Atlantic Cities: “New Research Finds Urban Form Plays Little Role in Sustainability”

New research published in the Journal of the American Planning Association and featured today on Atlantic Cities suggests that an excessive focus on urban density may be a mistake. Some excerpts:

“To our surprise, if you compare the compact form versus the current trend, the difference in reduced transport by automobile is very minor. And if you allow the city to expand, the increase in the use of the car is only marginal,” says Marcial Echenique, a professor at the University of Cambridge Department of Architecture and one of the authors of the report. “If you make the city more compact, it doesn’t mean that people will abandon their car. Only 5 percent of people abandon the use of the car. Ninety-five percent carries on using the car, which means there are more cars on the same streets, therefore there is much more congestion and therefore there is much more pollution and no great increase in the reduction of energy…

“We are not very convinced of the idea that compacting cities will make very much difference in terms of environmental quality. But it will have severe consequences in terms of economics and social issues,” Echenique says.

Of particular concern for these researchers is that restricting development to only high-density, urban locations could greatly increase the cost of land and housing, causing both the cost of living and the cost of doing businesses to skyrocket. Echenique worries this will cause cities to become less competitive over the long term.

In terms of reducing the environmental impacts of human development and lifestyle, Echenique says his numbers indicate that we might be better off focusing our effort on improving technology and energy efficiency. He says we’ll have a much better chance of reducing the negative impacts of modern living by focusing on automobile technology and reduced energy usage in buildings. He and his team are currently working on research on the effectiveness of focusing on the technology side. Results are expected to publish later this year.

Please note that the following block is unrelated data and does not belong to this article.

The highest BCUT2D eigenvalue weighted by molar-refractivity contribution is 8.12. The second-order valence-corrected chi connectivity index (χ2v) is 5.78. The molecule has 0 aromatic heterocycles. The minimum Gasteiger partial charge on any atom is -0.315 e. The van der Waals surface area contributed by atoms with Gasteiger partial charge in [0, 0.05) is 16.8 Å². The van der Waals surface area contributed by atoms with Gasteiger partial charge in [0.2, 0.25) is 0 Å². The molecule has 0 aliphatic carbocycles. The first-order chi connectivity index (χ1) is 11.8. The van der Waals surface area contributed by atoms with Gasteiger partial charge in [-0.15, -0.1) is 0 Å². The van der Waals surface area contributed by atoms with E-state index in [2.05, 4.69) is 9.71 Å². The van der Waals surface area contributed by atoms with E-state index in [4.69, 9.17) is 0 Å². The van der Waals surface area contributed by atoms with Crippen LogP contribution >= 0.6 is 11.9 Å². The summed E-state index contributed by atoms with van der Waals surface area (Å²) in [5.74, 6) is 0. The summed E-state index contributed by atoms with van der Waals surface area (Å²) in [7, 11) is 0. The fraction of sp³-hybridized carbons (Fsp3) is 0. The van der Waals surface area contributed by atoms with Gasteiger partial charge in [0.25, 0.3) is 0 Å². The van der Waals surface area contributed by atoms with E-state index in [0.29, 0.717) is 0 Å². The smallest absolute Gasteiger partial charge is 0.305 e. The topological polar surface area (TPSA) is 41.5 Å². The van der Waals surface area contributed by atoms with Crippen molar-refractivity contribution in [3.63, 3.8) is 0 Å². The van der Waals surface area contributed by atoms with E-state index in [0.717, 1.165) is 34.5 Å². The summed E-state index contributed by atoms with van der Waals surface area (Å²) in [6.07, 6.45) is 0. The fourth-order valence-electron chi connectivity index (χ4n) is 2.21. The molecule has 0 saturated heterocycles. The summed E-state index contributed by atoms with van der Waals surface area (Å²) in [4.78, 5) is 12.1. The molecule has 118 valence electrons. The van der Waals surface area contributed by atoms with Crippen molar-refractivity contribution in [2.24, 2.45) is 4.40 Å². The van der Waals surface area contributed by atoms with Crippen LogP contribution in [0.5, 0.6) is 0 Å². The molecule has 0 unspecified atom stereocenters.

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See also:

Video: Zoning Revisions Committee Discusses Densifying Infill Areas (12/18/10)
The committee discussed several ideas that appealed to NSNA, such as liberalizing the regulations on home occupations. However, other ideas gave us concern:

  • Not all mixed-uses may be benign for residential neighborhoods. For example, a noisy bar.
  • Some members of the ZRC may not appreciate how much people value their cars, especially in our cold climate. Having no car isolates you from friends, jobs, activities, civic participation, and (reasonably-priced) shopping. Transporting small children without a car is particularly difficult.
  • Most of the dense neighborhoods in the Urban Residential C districts were built before cars became popular. Today‚Äôs zoning that restricts development there may be the main thing preventing serious parking and traffic problems.
  • The solution to many of the problems created by gas-powered cars may come in the form of smaller cars, electric cars, etc., rather than the elimination of cars.

Energy Intensity Less in Single-Family Homes Than High-Rises (12/13/07)